How to Describe a Film

 

Describing a film is a topic that frequently appears in part 2 of the Speaking Test, the individual long turn, where you’re expected to speak for up to two minutes on a topic given to you by the examiner.

When preparing to take the Speaking Test, you should make notes on a film that you have seen before you take the test.

Choose a film that is based on a book as a shortcut so that you have some adaptable ideas for the long turn – you only need to prepare one thing to cover either a book or a film (click here for some ideas on how to describe a book). 

The questions about the film can take different forms, so make sure you read what’s written on the topic card carefully. For instance, you may be asked to describe a favourite film, describe something you saw recently, describe something that made an impression on you, the last film you saw or a film you would like to see.

Here’s an example of a task 2 topic card with a model answer:

 

Describe a film you saw recently that you enjoyed

You should say:

  • what this film was about
  • why you decided to watch it
  • where you watched it

and say why you enjoyed it

 

Model Answer:

Ok, thank you. I’m going to tell you about a film I saw recently that I really enjoyed. The film was called Girl on the Train and it’s based on the bestseller novel by Paula Hawkins.

It’s about a woman called Rachel who has had a breakdown and is suffering from memory loss combined with a serious drink problem.

Every day her train ride to work takes her past a house where she sees what she thinks of as the ideal couple having breakfast on the balcony. This reminds her of the life she had before her breakdown, but then one day she sees something that shocks her so much that she goes to the police but they don’t believe her so she starts to investigate herself and gets into deep trouble as her past comes flooding back.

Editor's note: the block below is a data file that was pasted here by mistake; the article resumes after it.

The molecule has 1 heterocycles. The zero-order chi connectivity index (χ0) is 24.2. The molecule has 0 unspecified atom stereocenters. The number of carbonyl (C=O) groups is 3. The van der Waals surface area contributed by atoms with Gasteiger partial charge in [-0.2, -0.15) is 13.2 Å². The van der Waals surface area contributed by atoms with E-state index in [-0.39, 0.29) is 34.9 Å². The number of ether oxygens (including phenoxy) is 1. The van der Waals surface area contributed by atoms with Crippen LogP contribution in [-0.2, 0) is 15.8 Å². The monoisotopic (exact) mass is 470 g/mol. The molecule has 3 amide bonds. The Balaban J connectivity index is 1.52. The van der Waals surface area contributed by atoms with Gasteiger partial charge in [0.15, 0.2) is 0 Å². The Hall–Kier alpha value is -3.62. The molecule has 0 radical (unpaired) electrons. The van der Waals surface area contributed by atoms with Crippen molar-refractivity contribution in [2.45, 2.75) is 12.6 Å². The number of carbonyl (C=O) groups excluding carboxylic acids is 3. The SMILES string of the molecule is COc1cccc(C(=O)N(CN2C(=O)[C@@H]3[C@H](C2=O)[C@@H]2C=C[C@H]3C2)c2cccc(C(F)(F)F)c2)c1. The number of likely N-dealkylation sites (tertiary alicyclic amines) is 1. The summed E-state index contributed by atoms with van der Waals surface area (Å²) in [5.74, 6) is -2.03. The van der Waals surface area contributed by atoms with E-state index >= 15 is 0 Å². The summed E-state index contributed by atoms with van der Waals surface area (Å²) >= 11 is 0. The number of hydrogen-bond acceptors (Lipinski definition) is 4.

It’s a really gripping film with lots of twists and turns in the plot and there’s a great twist in the tale - you think that one thing is reality but then everything turns out to be totally different to what you thought.

I decided to watch this film as I read the book and really enjoyed it. I’m a big fan of thrillers like this; I’m not really a fan of horror movies but I love suspense – I was on the edge of my seat for the whole film!. One big difference between the film and book is that the film is set in America whereas the book was set in the UK, so that was a bit strange I thought, but it still worked ok.

I went to the cinema to watch the film with a group of friends. We always go every Tuesday because there are special student prices and as a student I don’t have a lot of money. I think that going to the cinema is better because you can lose yourself in the film whereas at home there are too many distractions like the internet or my younger brother and sister wanting to play.

At the cinema you concentrate on the film and in my opinion it’s always better to watch something on the big screen and the atmosphere is better in the cinema. Also I love eating popcorn and somehow it tastes better in the cinema!

As for the last question, why I enjoyed it, well, it’s basically a really gripping film and as I said before I love thrillers. I also think it’s also interesting to see films of books you have read. You have in your mind what the characters look like but sometimes they can be totally different in the film version to what you expected.

And another aspect of going to the cinema with friends is the social one as after the film we usually go to a café and catch up on all the latest gossip, which is also enjoyable for me!

 

Useful vocabulary for discussing films:

The plot – what happens in the film

Movie – film in US English

A twist in the tale – the story moves in an unexpected direction

Thriller – a film that tells an exciting story, often with a crime involved

Suspense – where you don’t know what is going to happen next in the film

Horror – a film that makes you feel frightened

Big screen – what the film is shown on in the cinema as opposed to the smaller TV or computer screen

To be on the edge of your seat – to be very excited and giving all your attention to the film

A gripping film – something that grabs all your attention

Character – a person in the film                  

What about you – can you think of a book that’s been made into a film that you would talk about in the exam? We’d love to hear from you with your ideas on this.
 
 

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